It’s safe to say the journey to the sixth and final season of House of Cards has not been plain sailing.
Launched on the streaming service in 2013 with Kevin Spacey at the helm, the series came "very, very close" to being cancelled at the end of last year after its lead actor was sacked from the Netflix show following sexual misconduct allegations.
Spacey's co-star Robin Wright has been praised by cast and crew for leading the charge to keep the show on air for one final season - saving their jobs in the process - as she returns as President of the United States following Frank Underwood's death (more on that later).
Ahead of the series 6 launch on Netflix on Friday, November 2, we reveal why everyone’s talking about House of Cards, and what you’ve missed so far...
And don’t forget, if you’re a BT TV customer, you can add Netflix to your BT package, so you’re paying for everything through one simple bill.
What is House of Cards about?
An adaptation of the 1990 BBC mini-series of the same name, and based on the novel by Michael Dobbs, House of Cards is a political drama on Netflix, set in Washington, D.C.
Created by Beau Willimom, House of Cards is the story of Congressman Frank Underwood (Kevin Spacey), a ruthless and cunning politician who comes up with an elaborate plan to attain power in the White House.
Alongside wife Claire Underwood (Robin Wright), the couple will stop at nothing to conquer everything in their wake.
The Golden Globe and Emmy award-winning show deals with greed, power and corruption in the dirty world of US politics.
What’s happened in House of Cards so far?
If you're new to the show or just need a refresher (it’s pretty easy to lose track of what’s happened in the first five seasons), here's the story so far (spoilers ahead).
Season 1 introduced us to corrupt Congressman Frank Underwood from South Carolina. He's married to CEO of an environmental organisation, Claire.
Frank is sleeping with The Herald journalist Zoe Barnes (Kate Mara) and giving her stories for the paper. Claire also happens to be having an affair with photographer Adam Galloway (Ben Daniels).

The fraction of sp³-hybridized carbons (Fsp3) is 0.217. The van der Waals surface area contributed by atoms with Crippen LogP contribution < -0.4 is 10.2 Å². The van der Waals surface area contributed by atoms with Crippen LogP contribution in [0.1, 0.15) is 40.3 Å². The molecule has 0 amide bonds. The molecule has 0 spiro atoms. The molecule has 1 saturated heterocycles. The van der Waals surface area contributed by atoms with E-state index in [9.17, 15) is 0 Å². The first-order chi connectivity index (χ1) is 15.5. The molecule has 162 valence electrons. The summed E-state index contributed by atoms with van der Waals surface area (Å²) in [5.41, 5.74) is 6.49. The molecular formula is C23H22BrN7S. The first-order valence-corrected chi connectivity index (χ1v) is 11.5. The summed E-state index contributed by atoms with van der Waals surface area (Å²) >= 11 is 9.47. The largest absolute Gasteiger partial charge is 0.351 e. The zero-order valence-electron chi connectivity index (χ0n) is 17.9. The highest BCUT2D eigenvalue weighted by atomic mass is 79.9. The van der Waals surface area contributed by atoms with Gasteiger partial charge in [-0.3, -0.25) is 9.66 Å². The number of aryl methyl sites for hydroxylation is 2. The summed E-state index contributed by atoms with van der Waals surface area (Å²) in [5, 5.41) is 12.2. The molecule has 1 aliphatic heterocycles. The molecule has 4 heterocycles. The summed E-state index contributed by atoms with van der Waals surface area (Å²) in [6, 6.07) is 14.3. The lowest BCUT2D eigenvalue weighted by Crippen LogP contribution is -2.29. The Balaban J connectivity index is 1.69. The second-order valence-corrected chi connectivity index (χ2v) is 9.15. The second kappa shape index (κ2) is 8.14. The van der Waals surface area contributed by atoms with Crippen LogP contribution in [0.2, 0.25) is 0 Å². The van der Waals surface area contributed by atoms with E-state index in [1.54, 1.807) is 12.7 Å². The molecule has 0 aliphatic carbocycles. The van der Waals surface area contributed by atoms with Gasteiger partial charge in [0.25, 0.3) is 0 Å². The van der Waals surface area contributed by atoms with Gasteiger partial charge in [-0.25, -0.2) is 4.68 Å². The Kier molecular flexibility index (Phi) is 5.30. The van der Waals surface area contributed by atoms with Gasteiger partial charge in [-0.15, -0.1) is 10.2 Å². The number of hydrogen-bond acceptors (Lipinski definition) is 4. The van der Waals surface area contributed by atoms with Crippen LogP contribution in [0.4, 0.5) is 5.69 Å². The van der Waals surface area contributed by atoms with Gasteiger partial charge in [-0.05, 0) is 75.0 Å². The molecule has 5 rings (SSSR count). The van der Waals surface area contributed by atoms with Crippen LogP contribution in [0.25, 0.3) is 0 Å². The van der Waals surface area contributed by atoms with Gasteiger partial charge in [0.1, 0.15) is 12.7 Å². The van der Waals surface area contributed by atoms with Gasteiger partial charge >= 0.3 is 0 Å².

We meet ill-fated congressman Peter Russo (played by Corey Stoll, below), who Frank Underwood murders for his own political gain by gassing him to death in his own car - just the first of Frank’s many grisly murders.
Zoe and fellow journalists Lucas Goodwin (Sebastian Arcelus) and Janine Skorsky (Constance Zimmer) start to uncover the truth about Peter's death, and Zoe soon breaks things off with Frank.
After he talked Vice President Matthews into standing down, Frank is made Vice President of the United States, which is where we start season 2.
The Herald journalists are near to finding out the truth about Congressman Russo’s murder, so - in arguably one of the most shocking and unexpected scenes of the entire show - Underwood pushes Zoe Barnes (below) in front of a train while he's in disguise.
Also in the series, Frank feuds with wealthy businessman Raymond Tusk (Gerald McRaney), and employs Seth Grayson (Derek Cecil) as his Press Secretary.
Claire publicly reveals she was raped at university by a man who is now a general in the Marines, and later falsely admits to having had an abortion before pushing for sexual assault legislation.
Meanwhile, Frank’s Chief of Staff Doug Stamper (Michael Kelly) becomes obsessed with prostitute Rachel Posner (played by Rachel Brosnahan, below).
She fears for her safety one night, so attacks him with a rock and leaves him for dead at the end of series 2 (more on that later).
Frank becomes President at the end of the series by making up a story about President Walker, creating a public scandal which forces him to resign.
In season 3, Underwood - now President - employs novelist Tom Yates (played by Paul Sparks, below) to write a book about America Works, his campaign to get everyone in the US a job.
Frank employs Claire as US ambassador to the United Nations. She sabotages a press conference with Russian President Viktor Petrov, who demands her resignation. Frank agrees, and Claire storms out of the White House, humiliated by her husband.
Heather Dunbar (Elizabeth Marvel) launches a campaign for the presidency, but Underwood wins another term.
We also learn that Doug is alive - he tracks down Rachel and kills her, burying her in the desert.
Following her fall-out with Frank, we find Claire living with her estranged mother at the start of season 4. She employs LeAnn Harvey (played by Neve Campbell, below) as her political strategist.
There’s trouble in store for the Underwoods who are living separately, with Frank advising Claire to tell the media that the reason they aren’t attending events together is because her mother is gravely ill.
Lucas (the journalist from The Herald), attempts to assassinate President Underwood, killing his bodyguard Edward Meechum in the process. It's all the more significant as Frank and Claire had a threesome with Meechum back in season 2.
Claire starts an affair with author Yates, who becomes a speech writer for the Underwoods.